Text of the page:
In the midst of a global health crisis, anxieties are running high. Even if children don’t understand as much about COVID-19 as adults do, they know that COVID-19 impacts their daily lives. When parents or guardians are stressed, those feelings trickle down to children and they may not be prepared to cope with that same level of stress. Add to that the need to engage in social distancing, and children can feel increasingly isolated.

    Children need access to mental health care now more than ever, which is another important reason for keeping annual wellness appointments.

How Pediatric Nurse Practitioners Help

Pediatric nurse practitioners (PNPs) work in primary care facilities, community pediatric practices, school health clinics, and other settings. They encourage families to keep well-child and vaccination appointments. PNPs conduct health assessments and make sure that young people—from newborns through age 21—grow and develop as they should. They also provide accurate information about protecting against COVID-19 as well as colds, the flu, and other common childhood illnesses. Additionally, pediatric nurses can check for signs of mental distress and discuss ways to connect with friends in safe ways. They can also point families toward services and resources that support children’s mental health.2

Pediatric Nurse Practitioner Programs

For those wanting to enter the profession, getting a quality pediatric nurse education is crucial. Walden University’s accredited MSN Pediatric Nurse Practitioner Primary Care program delivers the expert instruction you need in a convenient online format. Graduates of the program are prepared to work in community pediatric practices, school health clinics, health departments, and private primary care practices.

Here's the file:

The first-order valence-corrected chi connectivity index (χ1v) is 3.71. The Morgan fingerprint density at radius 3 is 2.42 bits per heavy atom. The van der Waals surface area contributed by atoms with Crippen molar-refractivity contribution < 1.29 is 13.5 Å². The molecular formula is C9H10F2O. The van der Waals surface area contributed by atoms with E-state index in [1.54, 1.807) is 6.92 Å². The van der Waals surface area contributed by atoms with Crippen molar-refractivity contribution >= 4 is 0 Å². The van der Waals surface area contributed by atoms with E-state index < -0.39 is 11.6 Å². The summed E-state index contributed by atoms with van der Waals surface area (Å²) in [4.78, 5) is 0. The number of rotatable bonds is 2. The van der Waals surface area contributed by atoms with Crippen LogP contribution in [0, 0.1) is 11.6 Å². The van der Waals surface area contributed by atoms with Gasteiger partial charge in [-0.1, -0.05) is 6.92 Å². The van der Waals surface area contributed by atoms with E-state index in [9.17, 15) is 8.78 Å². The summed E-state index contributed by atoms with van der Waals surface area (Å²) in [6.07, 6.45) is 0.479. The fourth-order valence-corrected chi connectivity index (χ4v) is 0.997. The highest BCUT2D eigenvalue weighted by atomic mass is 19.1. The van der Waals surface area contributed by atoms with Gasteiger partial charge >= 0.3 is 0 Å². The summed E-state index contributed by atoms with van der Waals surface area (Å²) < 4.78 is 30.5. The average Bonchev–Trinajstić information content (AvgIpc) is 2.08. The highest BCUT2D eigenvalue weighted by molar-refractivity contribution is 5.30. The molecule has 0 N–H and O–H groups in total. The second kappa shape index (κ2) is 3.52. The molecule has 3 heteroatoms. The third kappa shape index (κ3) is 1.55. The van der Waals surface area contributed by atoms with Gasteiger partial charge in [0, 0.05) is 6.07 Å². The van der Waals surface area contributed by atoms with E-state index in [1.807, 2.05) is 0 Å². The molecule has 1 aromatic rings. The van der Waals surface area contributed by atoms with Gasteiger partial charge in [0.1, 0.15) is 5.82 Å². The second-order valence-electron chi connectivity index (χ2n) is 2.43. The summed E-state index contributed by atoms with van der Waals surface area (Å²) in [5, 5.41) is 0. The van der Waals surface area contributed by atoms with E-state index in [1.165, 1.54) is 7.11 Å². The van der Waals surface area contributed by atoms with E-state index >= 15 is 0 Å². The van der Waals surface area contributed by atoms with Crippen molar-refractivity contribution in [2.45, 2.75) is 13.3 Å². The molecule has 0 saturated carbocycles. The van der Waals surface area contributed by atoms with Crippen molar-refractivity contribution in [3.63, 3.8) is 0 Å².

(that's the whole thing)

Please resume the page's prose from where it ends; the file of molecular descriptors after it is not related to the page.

Walden University offers a variety of online MSN degree specializations. Expand your career options and earn your degree using a convenient, flexible learning platform that fits your busy life.


1Source: www.cdc.gov/coronavirus/2019-ncov/hcp/pediatric-hcp.html
2Source: www.jpedhc.org/article/S0891-5245(20)30177-2/fulltext
3Source: www.kff.org/coronavirus-COVID-19/issue-brief/childrens-health-and-well-being-during-the-coronavirus-pandemic/

Walden University is accredited by The Higher Learning Commission, www.hlcommission.org.

Note on certification: The MSN nurse practitioner specializations are designed to prepare graduates to qualify to sit for national nurse practitioner certification exams, which are required for practice as a nurse practitioner in most states. Because no graduate program can guarantee that graduates will be permitted to practice as a nurse practitioner upon graduation, we encourage students to consult the appropriate board of nursing or state agency to determine specific certification exam requirements. Walden Enrollment Specialists can provide information relating to national certification exams; however, it remains the individual’s responsibility to understand, evaluate, and comply with all requirements relating to national certification exams for the state in which he or she intends to practice as requirements vary widely. Learn more about professional licensure. Walden makes no representations or guarantee that completion of Walden coursework or programs will permit an individual to obtain national certification. For more information about nurse practitioner certification exams, students should visit the American Academy of Nurse Practitioners at www.aanpcert.org, American Nurses Credentialing Center at www.nursingworld.org, or other nurse practitioner certification exam websites.